There are challenges involved in the use of artificial intelligence, especially when it comes to the rapidly advancing, human-like generative AI that we’ve seen of late. Real challenges that are a little scary.
I am not a tech insider. I don’t have advance information related to the path any of this is taking. I haven’t been a part of the development team. I can’t even begin to hypothesize the possibilities of where we could be headed. I’m fully aware that many of the people who do fall into these categories have sounded alarms about the potential threat.
So this is a different kind of conversation.
I am an educator who is deeply committed to the future for our kids. I have a degree in sociology and am fascinated by the implications for our society. I am a change-averse human in a world that is rapidly developing.
And that’s the conversation I want to have.
When we think about the more advanced forms of generative AI (think ChatGPT, Bard), so many benefits and potential benefits come to mind.
And there are inherent challenges. Real challenges that could have a major (negative) impact is not addressed. But how many of them are actually new and unique to AI? I would argue none.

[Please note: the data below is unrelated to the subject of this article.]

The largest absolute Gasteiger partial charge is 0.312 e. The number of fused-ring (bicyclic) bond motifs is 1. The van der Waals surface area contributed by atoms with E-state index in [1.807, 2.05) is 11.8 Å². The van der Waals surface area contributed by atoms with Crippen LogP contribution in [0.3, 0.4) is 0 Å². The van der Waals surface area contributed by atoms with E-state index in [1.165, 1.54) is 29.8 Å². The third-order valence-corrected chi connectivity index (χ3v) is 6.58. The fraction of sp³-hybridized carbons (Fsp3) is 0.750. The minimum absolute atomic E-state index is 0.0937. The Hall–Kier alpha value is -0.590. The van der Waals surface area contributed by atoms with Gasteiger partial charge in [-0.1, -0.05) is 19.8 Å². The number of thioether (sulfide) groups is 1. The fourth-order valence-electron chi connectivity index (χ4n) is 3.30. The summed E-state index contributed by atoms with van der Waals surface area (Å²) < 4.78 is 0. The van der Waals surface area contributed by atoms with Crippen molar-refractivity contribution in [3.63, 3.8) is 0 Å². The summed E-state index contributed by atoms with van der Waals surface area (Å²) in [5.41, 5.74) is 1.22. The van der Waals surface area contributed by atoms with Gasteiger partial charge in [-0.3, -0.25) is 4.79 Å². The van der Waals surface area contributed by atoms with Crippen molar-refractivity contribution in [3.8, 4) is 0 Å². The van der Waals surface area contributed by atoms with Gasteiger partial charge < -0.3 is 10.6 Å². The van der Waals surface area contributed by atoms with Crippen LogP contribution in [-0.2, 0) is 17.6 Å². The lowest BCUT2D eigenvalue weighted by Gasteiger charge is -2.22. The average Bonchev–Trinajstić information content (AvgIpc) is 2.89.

Challenge: Privacy and security implications
The problem: As it should be, one of the first questions we ask when it comes to the introduction of anything new to our students is, “Is it safe?” For AI specifically, lots of questions come to mind – What are the dangers to our minor children, and how can we protect them? How much data is being collected about us? How could this technology and the data collected be used in a way to hurt our kids?
Is this a new problem? No. AOL chatrooms were a big thing when I was in middle school (a really long time ago), and many of these challenges really started around them. And we’ve all seen the memes around how the internet is listening in our conversations in order to give us targeted ads.
The solution: It seems overly simple, but education and advocacy. The more we know, the better equipped we are to address any challenge, including taking necessary steps towards policy. So there are other questions we should be considering: What does digital literacy need to look like? What should privacy look like in today’s world? What are the real dangers involved?